Johnnie is a member of the Plan International USA’s Youth Advisory Board.
Data collection is important because it makes girls visible, and once they are visible, it is important that we are active partners with them every step of the way when it comes to their empowerment.
Storytelling was one of the most significant elements of this International Day of the Girl because it allowed us to focus on the theme of data, which can be complex and impersonal, while bringing the experiences of girls around the world to life.
A highlight of my time as a member of Plan International USA’s Day of the Girl delegation was Plan’s event for supporters. Through our presentation we were able to very clearly draw the connection between storytelling and data, which seemed to be very impactful for the audience.
Having my peers from Uganda and El Salvador express the obstacles that girls face in their communities like child marriage and sexual violence was powerful, and it was an experience that couldn’t be conveyed through a simple infographic. I vividly remember the looks of shock and disappointment that were across every face in the room when one of the youth delegates said that the number of children who do not attend school is almost the same as the population of Mexico. We presented eye-opening information while sharing our stories as young people in our communities which brought the situation of girls around the world to life.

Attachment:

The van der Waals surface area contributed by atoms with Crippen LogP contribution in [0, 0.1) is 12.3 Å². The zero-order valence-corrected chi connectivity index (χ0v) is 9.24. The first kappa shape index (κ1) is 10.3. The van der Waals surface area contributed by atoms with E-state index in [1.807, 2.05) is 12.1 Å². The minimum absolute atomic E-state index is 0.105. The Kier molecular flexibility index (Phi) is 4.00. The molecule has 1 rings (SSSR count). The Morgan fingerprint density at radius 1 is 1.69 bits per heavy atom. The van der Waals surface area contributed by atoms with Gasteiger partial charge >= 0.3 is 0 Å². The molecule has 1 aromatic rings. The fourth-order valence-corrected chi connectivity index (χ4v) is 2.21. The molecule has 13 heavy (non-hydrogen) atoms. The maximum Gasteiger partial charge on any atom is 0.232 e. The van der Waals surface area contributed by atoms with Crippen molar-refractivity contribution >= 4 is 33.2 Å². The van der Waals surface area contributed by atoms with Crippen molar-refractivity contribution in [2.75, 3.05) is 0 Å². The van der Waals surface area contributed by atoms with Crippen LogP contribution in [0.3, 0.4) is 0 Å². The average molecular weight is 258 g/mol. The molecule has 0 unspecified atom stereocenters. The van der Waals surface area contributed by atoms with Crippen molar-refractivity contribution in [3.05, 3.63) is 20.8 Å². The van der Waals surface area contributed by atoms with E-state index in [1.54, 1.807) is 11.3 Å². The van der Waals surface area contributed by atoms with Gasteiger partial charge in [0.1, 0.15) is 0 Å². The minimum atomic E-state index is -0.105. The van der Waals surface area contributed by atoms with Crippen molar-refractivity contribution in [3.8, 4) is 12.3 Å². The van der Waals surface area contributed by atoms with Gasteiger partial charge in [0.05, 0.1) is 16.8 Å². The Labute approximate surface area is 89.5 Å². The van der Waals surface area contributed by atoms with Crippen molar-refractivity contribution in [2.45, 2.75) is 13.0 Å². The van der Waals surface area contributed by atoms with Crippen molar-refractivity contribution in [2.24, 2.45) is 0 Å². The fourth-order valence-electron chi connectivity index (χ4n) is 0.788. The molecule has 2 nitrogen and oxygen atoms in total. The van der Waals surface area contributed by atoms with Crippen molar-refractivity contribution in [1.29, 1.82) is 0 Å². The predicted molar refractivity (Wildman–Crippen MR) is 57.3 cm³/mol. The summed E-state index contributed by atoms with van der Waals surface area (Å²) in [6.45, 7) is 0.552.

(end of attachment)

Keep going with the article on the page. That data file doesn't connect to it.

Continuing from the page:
The day after our presentation was the official International Day of the Girl, and I gave my speech at the Economic and Social Council chamber of the United Nations as a part of the Girl Takeover initiative. My speech focused on my own personal experience with harassment while pointing out the intersection of cultural norms and gender-based violence. I had the privilege of giving one of the speeches at the event, which meant that I was able to talk about an issue that means a lot to me, and to hundreds of people. The audience included many people who work to make our dream of an equitable world a reality every day. Through the event, I was able to meet many inspirational young women who are also committed to advocating for the rights of girls all over the world, and the experience was engaging and attention-grabbing from start to finish.
Being a member of a delegation means that you’re given a platform to speak your mind about important issues. But, beyond the advocacy component, there is an element of support and friendship that makes the experience unforgettable. We were a delegation of three countries and we were able to work through language barriers and jet lag while coming together. One of my favorite moments was when I helped translate for Aminah from Uganda who wanted to talk with Vicki from El Salvador about our days and how we were doing. It felt like I was a direct bridge between two worlds and cultures, which is such a special thing. We tried new foods together, gave each other feedback and support, and on the last day, we all hugged and said our goodbyes while promising to keep in touch. We bonded so much over the course of the week, and I am extremely proud to have been a member of an amazing, passionate, driven and inspiring delegation.